The Cardinals will need that strong defense against the Volunteers, who are one of the most athletic teams in the nation averaging 82.5 PPG. While Tennessee doesn’t have a traditional low-post presence, they have plenty of guys who can get to the rim and finish. The Vols are led by preseason All-American Chris Lofton, who to be perfectly honest never really displayed the national POY level of play that he was predicted to provide before the season began as his numbers are down across the board most notably scoring from 20.8 PPG on 1.51 PPS (points per shot) down to 15.5 PPG on 1.32 PPS, a career low. However, he has picked up a lot of additional support from transfer Tyler Smith who averages 13.7 PPG and 6.8 RPG, who is as close to a low-post presence that Bruce Pearl has. With how good Pitino’s 2-3 zone has been, Pearl will need Lofton and JaJuan Smith to hit their outside shots. If they start hitting from 3, I wonder how long Pitino will wait before going man-to-man. One area of major concern for the Vols is their point guard play, which has been spotty at best lately.

Opening Line: Louisville -2.
It looks like Vegas isn’t giving the higher-seeded Volunteers any love. Neither will I. The Vols had a tough 2nd round game against Butler (a team that was much better than its #7 seed), but I just can’t shake the feeling that the Vols just haven’t raised their game to a March level quite like the other teams have. Of course, Bruce Pearl’s boys could come out and drop 100 on Pitino, but I just don’t see it happening. I’m going with Louisville in a close game (less than 5 pt victory).

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ATB: Weekend Recap

Posted by rtmsf on December 11th, 2007

ATB v.4

12.11.07

Recap. Apologies to everyone, but we’ve had a serious family matter to attend to in recent days, so we’ve lost a little of our mojo in keeping up with the blog. The good news is that Saturday was really the only decent day’s worth of games over the last four days. So here are the highlights (some of which we saw) from last weekend.

Games We Watched. Arizona 78, Illinois 72 (OT). The big news surrounding this game was the re-emergence of Lute Olson on Friday long enough for his wife to notify everyone that she is a money-grubbing Republican operative and Olson are getting a divorce and he needs time (i.e., the rest of the season) away from the program to put his personal life back together. What we saw: for the second consecutive game, Kevin O’Neill’s Wildcats got themselves down big early (12-0 to start the game), only to gut out a second half comeback led by Jerryd Bayless (20/5 assts) to win against a tough opponent. Sure, it took a fortuitous no-call for UA guard Nic Wise, who quite obviously signalled for a timeout that his team didn’t have, to get them into OT, but a road (Chicago) win is a road win. Arizona sophomore forward Jordan Hill added 23/14 for the Cats, who we’re starting to think might have a little toughness in them this year after all. As for the Illini, they have only themselves to blame with their feeble 10-22 from the foul line for the game. #19 Pittsburgh 79, Washington 78. This was another fantastic game. Pitt picked up a hard-earned road win in a venue where UW simply doesn’t lose very often (33 straight against non-conference opponents). The game was close throughout, and it was ultimately decided with a five-minute video review of Washington’s Justin Dentmon’s runner at the buzzer that dropped through the net after bouncing around the rim several times. In the olden days before video review of buzzer beaters, UW walks off with that win and Pitt goes home 8-1, but not now. The officials concluded (rightly, although it was extremely close) that Dentmon’s shot was after the horn and therefore Pitt was the winner, much to the communal chagrin of the Washington crowd. Great non-conf win for Pitt. #14 Indiana 70, Kentucky 51. We watched this one out of a sense of history and tradition of the sport, but we wish we hadn’t, in retrospect. E-Giddy didn’t even play and still the Hoosiers rolled up the Cats and smoked them like a fat Cohiba. The story of the game was that IU guard Jordan Crawford (20 pts on 5-10 shooting) completely and totally outplayed his older UK brother, Joe Crawford (10 pts on 4-15), to the point where even Billy Packer was gushing. If any game encapsulated the frustratingly enigmatic career of former HS stud Joe, this was it. DJ White added 16/13 for the Hoosiers (his fifth straight dub-dub), while UK’s only legit player, Patrick Patterson, finished with 15/5. Oh, and we don’t have the time nor inclination to get into all the Alex Legion nonsense, but if you’re interested, he’s leaving UK (possible destination: Michigan?) and ASoB discusses it much more in-depth than we can.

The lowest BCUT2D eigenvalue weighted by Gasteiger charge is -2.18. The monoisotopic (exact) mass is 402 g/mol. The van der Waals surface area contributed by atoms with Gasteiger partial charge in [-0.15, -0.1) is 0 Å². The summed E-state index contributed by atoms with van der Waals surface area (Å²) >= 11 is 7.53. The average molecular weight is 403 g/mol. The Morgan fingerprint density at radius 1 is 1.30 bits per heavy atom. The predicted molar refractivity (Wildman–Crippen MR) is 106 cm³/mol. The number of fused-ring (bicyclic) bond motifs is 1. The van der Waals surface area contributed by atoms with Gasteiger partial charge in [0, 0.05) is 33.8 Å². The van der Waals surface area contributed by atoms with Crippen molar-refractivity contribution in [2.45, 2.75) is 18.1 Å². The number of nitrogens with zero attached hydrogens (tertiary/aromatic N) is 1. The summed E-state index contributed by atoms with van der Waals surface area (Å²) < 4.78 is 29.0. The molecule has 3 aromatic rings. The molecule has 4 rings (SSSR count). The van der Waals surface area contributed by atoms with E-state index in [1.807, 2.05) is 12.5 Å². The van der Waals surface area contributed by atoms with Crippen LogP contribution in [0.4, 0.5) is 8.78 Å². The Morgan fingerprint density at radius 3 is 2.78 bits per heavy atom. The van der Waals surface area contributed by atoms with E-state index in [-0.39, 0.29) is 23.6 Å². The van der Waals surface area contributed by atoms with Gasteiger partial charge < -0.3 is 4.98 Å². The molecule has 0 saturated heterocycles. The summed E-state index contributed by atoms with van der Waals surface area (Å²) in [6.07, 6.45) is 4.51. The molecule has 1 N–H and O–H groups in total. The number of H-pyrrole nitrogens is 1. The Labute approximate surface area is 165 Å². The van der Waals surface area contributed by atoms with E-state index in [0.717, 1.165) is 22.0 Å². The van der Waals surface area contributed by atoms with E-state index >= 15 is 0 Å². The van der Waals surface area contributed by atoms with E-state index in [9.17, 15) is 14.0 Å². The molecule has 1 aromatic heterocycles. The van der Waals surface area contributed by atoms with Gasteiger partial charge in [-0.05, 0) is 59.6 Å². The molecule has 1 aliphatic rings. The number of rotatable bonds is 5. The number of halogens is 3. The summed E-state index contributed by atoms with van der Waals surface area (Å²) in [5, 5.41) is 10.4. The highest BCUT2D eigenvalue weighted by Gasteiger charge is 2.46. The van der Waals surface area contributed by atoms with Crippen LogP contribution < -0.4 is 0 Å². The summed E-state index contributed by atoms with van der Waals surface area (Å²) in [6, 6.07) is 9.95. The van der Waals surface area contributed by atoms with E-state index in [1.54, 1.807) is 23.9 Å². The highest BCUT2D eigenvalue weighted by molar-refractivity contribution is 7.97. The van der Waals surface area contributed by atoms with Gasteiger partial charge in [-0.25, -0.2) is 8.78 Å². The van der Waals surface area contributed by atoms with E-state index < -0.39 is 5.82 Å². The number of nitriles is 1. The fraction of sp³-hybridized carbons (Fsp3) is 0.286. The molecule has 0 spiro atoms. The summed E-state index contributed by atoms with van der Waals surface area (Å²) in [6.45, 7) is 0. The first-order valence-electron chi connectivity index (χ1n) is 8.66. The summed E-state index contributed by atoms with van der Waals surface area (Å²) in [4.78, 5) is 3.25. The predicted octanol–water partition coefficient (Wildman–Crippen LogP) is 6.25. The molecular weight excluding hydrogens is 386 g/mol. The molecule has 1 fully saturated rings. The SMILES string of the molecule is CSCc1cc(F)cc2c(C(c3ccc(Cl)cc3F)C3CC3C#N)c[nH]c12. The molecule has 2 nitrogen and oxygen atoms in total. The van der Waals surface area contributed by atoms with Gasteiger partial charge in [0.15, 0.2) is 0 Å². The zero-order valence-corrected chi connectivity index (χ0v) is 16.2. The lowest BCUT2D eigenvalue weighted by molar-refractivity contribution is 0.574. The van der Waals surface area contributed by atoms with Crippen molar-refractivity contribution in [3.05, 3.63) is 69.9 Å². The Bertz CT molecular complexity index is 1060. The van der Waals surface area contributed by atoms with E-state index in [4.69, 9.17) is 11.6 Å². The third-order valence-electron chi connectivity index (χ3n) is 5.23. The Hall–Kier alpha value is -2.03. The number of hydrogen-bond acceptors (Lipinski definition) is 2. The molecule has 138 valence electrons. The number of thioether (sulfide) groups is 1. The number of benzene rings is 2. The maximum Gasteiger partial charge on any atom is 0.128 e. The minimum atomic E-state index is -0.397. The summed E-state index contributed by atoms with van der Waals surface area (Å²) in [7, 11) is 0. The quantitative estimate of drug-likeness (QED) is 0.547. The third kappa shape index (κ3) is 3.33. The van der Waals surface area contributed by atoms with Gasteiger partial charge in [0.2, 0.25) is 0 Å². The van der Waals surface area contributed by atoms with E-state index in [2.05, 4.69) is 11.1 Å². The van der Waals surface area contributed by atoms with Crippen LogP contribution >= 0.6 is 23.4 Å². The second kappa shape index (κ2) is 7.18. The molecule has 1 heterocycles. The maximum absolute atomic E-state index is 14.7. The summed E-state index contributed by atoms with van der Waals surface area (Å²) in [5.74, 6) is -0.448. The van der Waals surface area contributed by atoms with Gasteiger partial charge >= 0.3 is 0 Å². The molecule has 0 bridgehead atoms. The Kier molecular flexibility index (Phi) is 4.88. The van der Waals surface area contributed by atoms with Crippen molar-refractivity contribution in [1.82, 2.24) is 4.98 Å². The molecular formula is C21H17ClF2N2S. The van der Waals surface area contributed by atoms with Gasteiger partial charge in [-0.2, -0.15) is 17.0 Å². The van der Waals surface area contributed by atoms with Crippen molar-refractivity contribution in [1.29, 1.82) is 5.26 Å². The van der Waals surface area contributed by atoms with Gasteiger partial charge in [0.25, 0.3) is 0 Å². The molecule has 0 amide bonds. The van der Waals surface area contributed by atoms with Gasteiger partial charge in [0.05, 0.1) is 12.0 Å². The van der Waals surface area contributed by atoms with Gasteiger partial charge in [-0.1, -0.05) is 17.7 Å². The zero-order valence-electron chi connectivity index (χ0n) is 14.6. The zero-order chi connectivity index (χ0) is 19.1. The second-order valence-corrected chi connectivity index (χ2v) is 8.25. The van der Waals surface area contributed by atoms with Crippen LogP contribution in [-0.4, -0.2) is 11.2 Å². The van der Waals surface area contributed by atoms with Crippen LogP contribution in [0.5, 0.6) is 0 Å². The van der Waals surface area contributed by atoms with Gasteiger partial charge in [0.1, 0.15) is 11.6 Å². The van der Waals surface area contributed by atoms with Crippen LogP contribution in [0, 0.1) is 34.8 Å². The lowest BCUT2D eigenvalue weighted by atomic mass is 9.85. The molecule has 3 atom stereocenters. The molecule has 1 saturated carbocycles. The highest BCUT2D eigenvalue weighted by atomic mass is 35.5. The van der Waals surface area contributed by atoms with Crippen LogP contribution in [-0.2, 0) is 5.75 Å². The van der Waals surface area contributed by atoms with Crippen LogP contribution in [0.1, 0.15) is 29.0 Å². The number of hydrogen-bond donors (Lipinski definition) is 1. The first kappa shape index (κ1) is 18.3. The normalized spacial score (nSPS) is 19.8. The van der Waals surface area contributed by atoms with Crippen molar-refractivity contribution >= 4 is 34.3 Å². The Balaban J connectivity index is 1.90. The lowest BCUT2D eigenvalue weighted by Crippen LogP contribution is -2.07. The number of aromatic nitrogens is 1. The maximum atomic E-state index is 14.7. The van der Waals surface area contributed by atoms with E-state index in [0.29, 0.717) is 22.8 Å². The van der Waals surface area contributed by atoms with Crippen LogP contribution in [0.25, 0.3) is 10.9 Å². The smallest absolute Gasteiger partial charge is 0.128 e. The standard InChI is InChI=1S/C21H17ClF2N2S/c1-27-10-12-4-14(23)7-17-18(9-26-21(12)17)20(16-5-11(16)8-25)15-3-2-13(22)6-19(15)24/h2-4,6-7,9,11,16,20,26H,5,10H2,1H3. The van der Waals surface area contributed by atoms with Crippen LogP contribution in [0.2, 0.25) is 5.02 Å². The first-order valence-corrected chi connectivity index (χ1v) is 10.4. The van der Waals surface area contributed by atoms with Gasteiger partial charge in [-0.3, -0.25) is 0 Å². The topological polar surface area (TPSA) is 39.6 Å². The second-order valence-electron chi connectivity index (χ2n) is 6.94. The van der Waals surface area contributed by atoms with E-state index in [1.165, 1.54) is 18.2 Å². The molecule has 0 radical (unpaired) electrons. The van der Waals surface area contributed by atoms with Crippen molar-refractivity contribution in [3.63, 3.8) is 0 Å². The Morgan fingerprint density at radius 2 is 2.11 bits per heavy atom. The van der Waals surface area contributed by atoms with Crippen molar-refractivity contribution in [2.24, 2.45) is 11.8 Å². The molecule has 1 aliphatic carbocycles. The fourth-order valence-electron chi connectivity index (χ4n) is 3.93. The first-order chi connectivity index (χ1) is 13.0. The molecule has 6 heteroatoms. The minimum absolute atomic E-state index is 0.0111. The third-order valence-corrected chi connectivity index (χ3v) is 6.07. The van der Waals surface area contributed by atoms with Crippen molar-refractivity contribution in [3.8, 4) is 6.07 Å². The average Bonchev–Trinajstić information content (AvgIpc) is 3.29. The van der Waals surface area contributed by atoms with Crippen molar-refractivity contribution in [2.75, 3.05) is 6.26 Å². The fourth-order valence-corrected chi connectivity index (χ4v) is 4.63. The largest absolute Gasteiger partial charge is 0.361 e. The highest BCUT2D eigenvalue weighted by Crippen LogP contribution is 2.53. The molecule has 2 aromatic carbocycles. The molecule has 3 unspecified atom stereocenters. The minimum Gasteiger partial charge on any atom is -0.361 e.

Other Good Games. #15 Marquette 81, Wisconsin 76. Tremendous win for Marquette, because Wisconsin just does not lose in the Kohl Center (28 in a row prior to this game). Surprisingly, it was the undersized Marquette interior players who played with abandon on the boards and won that battle (37-29) against the taller, beefier Wisconsin front line. Marquette is awfully tough to beat when Dominic James (20/5/6 assts) plays well. #13 Michigan St. 68, #21 BYU 61. This battle of ranked teams had upset written all over it, but give credit to MSU, who was down ten at the half on the road but managed to regain its composure and stick it to the Cougars in the second half (67% shooting). If you want an upset specialist for March, keep an eye on BYU as a #5-#7 seed, especially if their draw is out west. They’ve played UNC, Louisville and Michigan St. very tough already (defeating UL), and Trent Plaisted (19/8) is an interior stud. #5 UCLA 75, Davidson 63. Davidson must be getting tired of this same old song and dance by now: play a top ten team extremely well for about 30-35 minutes, only to have the other teams’ size and strength win out in the end. They have a really good team, but they probably should have scheduled more teams ranked in the 25-50 range in order to pick up a few more Ws (we still think they’ll beat NC State later this month). In this one, Davidson roared out to an 18-pt lead in Pauley Pavilion (32-14) before the Bruins awakened from their slumber and led by Luc Richard Mbah a Moute (21/8) and Kevin Love (12/12), took over the game. Davidson’s Stephen Curry didn’t shoot well (6-19) in a 15/4 performance. UCLA is showing signs of boredom, and their next really tough game isn’t until the Pac-10 schedule begins in January.